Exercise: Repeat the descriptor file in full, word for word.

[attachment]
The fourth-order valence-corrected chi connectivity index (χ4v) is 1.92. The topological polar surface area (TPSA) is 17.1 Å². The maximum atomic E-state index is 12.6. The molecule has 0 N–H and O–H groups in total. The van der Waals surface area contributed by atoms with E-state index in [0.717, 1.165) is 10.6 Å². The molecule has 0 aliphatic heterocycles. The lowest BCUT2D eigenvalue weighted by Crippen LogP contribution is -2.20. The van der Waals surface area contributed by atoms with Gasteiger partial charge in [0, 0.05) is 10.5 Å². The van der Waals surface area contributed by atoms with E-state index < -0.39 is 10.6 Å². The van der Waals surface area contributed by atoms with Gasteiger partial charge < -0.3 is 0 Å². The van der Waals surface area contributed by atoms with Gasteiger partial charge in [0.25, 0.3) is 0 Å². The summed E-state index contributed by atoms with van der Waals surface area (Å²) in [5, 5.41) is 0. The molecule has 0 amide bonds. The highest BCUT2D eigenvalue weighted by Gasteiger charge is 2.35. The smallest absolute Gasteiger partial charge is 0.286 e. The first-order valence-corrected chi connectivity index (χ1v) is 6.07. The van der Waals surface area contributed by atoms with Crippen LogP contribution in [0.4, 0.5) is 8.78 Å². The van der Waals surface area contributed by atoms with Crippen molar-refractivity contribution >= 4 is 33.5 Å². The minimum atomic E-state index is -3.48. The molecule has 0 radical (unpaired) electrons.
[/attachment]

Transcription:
The fourth-order valence-corrected chi connectivity index (χ4v) is 1.92. The topological polar surface area (TPSA) is 17.1 Å². The maximum atomic E-state index is 12.6. The molecule has 0 N–H and O–H groups in total. The van der Waals surface area contributed by atoms with E-state index in [0.717, 1.165) is 10.6 Å². The molecule has 0 aliphatic heterocycles. The lowest BCUT2D eigenvalue weighted by Crippen LogP contribution is -2.20. The van der Waals surface area contributed by atoms with Gasteiger partial charge in [0, 0.05) is 10.5 Å². The van der Waals surface area contributed by atoms with E-state index < -0.39 is 10.6 Å². The van der Waals surface area contributed by atoms with Gasteiger partial charge < -0.3 is 0 Å². The van der Waals surface area contributed by atoms with Gasteiger partial charge in [0.25, 0.3) is 0 Å². The summed E-state index contributed by atoms with van der Waals surface area (Å²) in [5, 5.41) is 0. The molecule has 0 amide bonds. The highest BCUT2D eigenvalue weighted by Gasteiger charge is 2.35. The smallest absolute Gasteiger partial charge is 0.286 e. The first-order valence-corrected chi connectivity index (χ1v) is 6.07. The van der Waals surface area contributed by atoms with Crippen LogP contribution in [0.4, 0.5) is 8.78 Å². The van der Waals surface area contributed by atoms with Crippen molar-refractivity contribution >= 4 is 33.5 Å². The minimum atomic E-state index is -3.48. The molecule has 0 radical (unpaired) electrons.